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Assessment Of First Professional Degree Criteria

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2000 Annual Conference


St. Louis, Missouri

Publication Date

June 18, 2000

Start Date

June 18, 2000

End Date

June 21, 2000



Page Count


Page Numbers

5.116.1 - 5.116.6



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Enno Koehn

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NOTE: The first page of text has been automatically extracted and included below in lieu of an abstract

Session 2793

Assessment of First Professional Degree Criteria

By Enno “Ed” Koehn Lamar University


Recently, the American Society of Civil Engineers (ASCE) approved the concept of the Master’s degree as the First Professional Degree for the practice of engineering. The American Society for Engineering Education (ASEE) and the National Society of Professional Engineers (NSPE) are also discussing this idea.

The present investigation suggests that undergraduate and graduate students approve this concept. In fact, undergraduates during a six-month period have sharply increased their interest to the point that over 50% either agree or strongly agree that the Master’s degree should be the First Professional Degree. Sixty percent of the graduate students also support this concept. However, graduate student acceptance is lower than might be expected for individuals working towards an advanced degree.

In contrast, practitioners do not perceive that the Master’s degree should be required for professional practice. The findings indicate that over 90% of the practicing engineers are against the idea, including 51.7% who voted for the strongly disagree category. This suggests that ASCE should consider an educational and/or marketing campaign to explain the rationale behind the First Professional Degree concept.

I. Introduction

In October 1998, the Board of Direction of the American Society of Civil Engineers (ASCE) approved a policy statement “endorsing the master’s degree for the practice of engineering at the professional level.” The board also directed the Educational Activities Committee to develop a society policy for the first professional degree in civil engineering2. These actions may partially be in response to legislation in various states limiting the number of hours that a state university may require to obtain a bachelor’s degree. In addition, numerous practitioners and educators perceive that students need additional courses in the communications and financial areas in order to practice engineering at a professional level when they graduate.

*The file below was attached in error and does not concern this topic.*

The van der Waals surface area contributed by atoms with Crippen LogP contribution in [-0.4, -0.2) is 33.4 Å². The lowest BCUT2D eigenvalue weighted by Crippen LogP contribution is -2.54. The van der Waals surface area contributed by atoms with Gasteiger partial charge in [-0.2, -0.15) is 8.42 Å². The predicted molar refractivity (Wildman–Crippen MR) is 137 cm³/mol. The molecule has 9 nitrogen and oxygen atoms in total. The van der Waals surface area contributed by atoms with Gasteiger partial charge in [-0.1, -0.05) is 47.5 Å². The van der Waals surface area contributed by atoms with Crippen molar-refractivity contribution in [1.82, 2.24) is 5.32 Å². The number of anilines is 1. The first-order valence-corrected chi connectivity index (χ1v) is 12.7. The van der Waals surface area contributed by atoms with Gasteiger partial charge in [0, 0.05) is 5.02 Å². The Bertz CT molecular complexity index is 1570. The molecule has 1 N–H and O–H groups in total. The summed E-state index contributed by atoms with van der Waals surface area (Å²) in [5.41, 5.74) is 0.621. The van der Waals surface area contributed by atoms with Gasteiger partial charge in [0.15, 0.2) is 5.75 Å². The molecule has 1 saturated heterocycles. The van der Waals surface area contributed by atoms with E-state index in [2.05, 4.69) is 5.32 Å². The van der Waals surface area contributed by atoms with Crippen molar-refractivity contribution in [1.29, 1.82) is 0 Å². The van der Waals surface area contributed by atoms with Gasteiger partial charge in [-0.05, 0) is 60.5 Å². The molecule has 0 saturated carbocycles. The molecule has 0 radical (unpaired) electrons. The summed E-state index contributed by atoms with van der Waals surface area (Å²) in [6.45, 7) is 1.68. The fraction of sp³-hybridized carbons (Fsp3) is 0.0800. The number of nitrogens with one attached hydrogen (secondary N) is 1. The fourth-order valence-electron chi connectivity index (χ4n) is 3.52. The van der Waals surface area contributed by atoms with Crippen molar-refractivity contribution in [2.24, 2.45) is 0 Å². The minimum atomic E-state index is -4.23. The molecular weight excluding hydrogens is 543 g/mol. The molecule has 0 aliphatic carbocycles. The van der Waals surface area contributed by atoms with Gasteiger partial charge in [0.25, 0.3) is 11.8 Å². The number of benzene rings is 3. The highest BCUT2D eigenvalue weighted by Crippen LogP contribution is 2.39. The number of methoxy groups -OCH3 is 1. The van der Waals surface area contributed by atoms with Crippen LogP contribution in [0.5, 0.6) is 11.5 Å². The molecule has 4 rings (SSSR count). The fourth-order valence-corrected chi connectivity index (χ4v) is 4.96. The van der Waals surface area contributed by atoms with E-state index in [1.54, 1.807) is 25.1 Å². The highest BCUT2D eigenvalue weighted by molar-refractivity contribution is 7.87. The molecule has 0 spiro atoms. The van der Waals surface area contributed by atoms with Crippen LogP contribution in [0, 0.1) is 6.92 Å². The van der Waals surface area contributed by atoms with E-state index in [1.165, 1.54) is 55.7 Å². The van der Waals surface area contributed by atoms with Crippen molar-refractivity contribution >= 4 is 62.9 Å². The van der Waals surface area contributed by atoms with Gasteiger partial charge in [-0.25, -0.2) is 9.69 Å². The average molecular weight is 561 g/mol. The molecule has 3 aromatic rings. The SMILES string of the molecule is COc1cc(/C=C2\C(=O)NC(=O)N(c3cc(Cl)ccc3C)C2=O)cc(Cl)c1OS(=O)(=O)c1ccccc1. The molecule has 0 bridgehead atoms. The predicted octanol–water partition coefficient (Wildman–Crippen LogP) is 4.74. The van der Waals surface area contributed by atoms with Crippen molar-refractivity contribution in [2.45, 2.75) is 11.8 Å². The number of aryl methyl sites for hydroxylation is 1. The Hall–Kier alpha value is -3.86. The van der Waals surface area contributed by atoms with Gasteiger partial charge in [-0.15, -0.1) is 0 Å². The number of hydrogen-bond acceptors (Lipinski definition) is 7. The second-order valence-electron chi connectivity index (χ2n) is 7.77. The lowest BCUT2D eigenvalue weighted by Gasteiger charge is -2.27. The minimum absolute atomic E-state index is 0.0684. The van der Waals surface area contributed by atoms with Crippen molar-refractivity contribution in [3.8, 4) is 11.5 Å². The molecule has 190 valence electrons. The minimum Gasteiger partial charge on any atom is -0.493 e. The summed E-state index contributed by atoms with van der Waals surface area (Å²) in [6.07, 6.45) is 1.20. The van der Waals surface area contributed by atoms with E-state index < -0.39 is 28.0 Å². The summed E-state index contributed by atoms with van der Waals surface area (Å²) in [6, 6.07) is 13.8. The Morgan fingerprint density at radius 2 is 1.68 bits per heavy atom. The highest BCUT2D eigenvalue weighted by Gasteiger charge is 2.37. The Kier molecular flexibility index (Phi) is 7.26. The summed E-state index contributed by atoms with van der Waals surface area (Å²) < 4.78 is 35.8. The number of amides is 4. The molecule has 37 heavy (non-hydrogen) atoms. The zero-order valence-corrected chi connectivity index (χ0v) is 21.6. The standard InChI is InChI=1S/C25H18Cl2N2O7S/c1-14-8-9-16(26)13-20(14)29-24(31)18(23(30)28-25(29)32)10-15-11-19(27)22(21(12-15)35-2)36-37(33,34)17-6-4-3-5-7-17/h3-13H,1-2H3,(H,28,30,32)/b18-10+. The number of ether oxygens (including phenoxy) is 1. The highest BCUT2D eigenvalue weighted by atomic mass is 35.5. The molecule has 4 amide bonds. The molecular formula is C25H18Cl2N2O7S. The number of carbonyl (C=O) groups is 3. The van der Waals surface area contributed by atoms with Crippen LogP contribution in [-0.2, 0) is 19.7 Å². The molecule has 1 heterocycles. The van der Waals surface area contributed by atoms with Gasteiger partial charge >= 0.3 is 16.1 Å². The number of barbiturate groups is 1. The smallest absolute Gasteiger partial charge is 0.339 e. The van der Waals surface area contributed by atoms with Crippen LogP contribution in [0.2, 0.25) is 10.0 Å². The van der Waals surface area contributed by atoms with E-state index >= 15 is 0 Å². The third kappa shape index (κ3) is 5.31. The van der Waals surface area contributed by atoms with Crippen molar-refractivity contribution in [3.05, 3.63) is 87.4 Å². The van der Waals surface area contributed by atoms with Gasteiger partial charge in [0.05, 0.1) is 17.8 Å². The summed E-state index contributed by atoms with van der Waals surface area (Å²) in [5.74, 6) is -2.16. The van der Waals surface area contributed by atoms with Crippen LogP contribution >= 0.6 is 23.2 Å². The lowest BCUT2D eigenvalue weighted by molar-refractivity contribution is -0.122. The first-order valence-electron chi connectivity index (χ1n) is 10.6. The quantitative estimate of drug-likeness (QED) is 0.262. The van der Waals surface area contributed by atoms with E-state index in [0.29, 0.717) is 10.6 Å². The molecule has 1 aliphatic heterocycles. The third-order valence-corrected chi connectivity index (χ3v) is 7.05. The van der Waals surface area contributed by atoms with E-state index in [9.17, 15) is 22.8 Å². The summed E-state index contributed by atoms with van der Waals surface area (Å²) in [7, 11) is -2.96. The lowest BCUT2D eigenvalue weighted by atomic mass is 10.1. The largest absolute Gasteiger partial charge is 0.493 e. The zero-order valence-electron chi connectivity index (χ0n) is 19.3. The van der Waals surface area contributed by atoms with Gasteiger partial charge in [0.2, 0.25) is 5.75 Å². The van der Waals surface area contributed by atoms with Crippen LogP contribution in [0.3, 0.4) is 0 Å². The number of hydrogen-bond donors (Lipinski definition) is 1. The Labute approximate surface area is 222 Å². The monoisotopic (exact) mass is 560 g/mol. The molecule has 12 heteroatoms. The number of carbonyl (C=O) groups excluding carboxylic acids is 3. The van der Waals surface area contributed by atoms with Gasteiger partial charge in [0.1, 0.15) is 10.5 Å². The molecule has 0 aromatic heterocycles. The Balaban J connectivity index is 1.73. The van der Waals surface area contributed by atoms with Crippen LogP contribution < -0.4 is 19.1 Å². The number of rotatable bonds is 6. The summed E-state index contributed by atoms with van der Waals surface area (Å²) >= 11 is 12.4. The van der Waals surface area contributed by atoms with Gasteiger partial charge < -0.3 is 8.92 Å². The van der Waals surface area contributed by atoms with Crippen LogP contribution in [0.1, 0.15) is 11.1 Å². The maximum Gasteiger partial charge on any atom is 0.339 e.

The reaction of ASCE members to the policy statement has been unprecedented and has generated a great deal of negative comment, some of which has been published in ASCE magazines and newsletters. In response to these concerns, the Board at their April, 1999 meeting established a task committee to study and re-evaluate the policy statement and report back to the Board in April, 20008.

This paper presents the results of an investigation involving the perceptions of a group of undergraduate and graduate students as well as practicing engineers concerning the ASCE first

Koehn, E. (2000, June), Assessment Of First Professional Degree Criteria Paper presented at 2000 Annual Conference, St. Louis, Missouri. 10.18260/1-2--8173

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